It started when I downloaded a 3rd party app to make my touchbar more interesting. Being the person that I am, I was combing through all of the settings to personalise as much as possible for my preferences. I noti there was an option to switch on haptic feedback, so I did so, and wondered what that would change. At first I didn't notice anything, but soon enough, I realised that it meant I got a small vibration when using the touchbar. Cool. Didn't think much of it and moved on.
Some weeks later, I was trying to do lots of things at once as usual, and I had one finger on the trackpad, and another on the touchbar, trying to change the song. I noticed that I felt the vibration in both fingers. This made me stop and think - what is going on when I use the touchbar that gives me this so-called "haptic feedback"? How can it be linked to the trackpad, and why is it something that I can turn on/off using a 3rd party app?
In short, Haptics is all about creating a sense of touch by directing vibrations to a particular area on a surface to create a feeling of pressure. It can have many applications: from my Macbook, to robotics, to prosthetics.
In investigating a little further, I realised that I, and likely you, have had more experience with haptic technology than you might realise. If you have a phone that vibrates, or have ever used a controller for a gaming system which vibrates, then you're familiar with haptic technologies in at least one of its applications.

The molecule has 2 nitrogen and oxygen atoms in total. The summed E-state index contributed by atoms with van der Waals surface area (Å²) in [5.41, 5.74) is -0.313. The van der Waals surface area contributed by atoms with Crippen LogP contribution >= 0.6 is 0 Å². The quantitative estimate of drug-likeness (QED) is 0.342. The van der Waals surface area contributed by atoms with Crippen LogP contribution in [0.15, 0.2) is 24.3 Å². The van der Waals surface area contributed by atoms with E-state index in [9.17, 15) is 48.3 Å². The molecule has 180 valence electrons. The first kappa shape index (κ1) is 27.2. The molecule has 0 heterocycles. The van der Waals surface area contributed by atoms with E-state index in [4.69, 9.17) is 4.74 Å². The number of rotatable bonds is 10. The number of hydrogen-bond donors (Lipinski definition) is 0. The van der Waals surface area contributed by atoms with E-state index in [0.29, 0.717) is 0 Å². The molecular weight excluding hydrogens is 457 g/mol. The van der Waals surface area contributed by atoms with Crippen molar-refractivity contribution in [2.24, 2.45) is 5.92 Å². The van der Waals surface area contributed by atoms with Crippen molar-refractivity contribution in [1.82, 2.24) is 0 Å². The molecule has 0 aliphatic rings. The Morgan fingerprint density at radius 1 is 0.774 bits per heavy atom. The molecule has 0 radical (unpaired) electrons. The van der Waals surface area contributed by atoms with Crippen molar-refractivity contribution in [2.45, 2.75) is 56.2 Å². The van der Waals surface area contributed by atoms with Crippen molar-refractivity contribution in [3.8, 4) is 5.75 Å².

An example that occured to me recently:
When I got my Macbook, and I tried to use it for the first time, I noticed that the trackpad didn't 'click' when pressed if it was still in sleep mode. However, when the screen was on there were two levels of 'click'. I did a small amount of research and found out that Macbooks use haptic trackpads, which explained what happened to me.
Before this point I had honestly never considered the kind of technology that goes into a trackpad, but, it lead me down an interesting rabbit hole.
Without getting too detailed, I'll try to explain simply how it works. There are receptors in the skin that respond to different stimuli, such as an object slipping our of your hand, or the sharp edge of a knife. Haptic perception is achieved by noticing and feeling contact with surfaces through movement (as opposed to tactile, which refers to static touch).
Given that, on the whole, many people are engaging in haptic perception without even realising it, I wondered how it might be applied to people who are otherwise limited in this area. Applications I have seen so far have ranged from an vibrating video games controller, to Exo-Skin, which can be used to help retrain patients through physical therapy.
What is particularly intriguing to me about haptics, is the way it leans into minimalism and multi sensory feedback. By this I mean, it gives us options to split up methods of communication. For example, imagine you were filling out a form, on pen and paper. You answer each question one by one, and then hand it to a member of admin staff. You hay have mispelled your address, or missed a letter of your phone number without even realising it. However, there is a fair chance that this may go unnoticed by both you and the staff member. Evidently this could cause a number of problems down the line.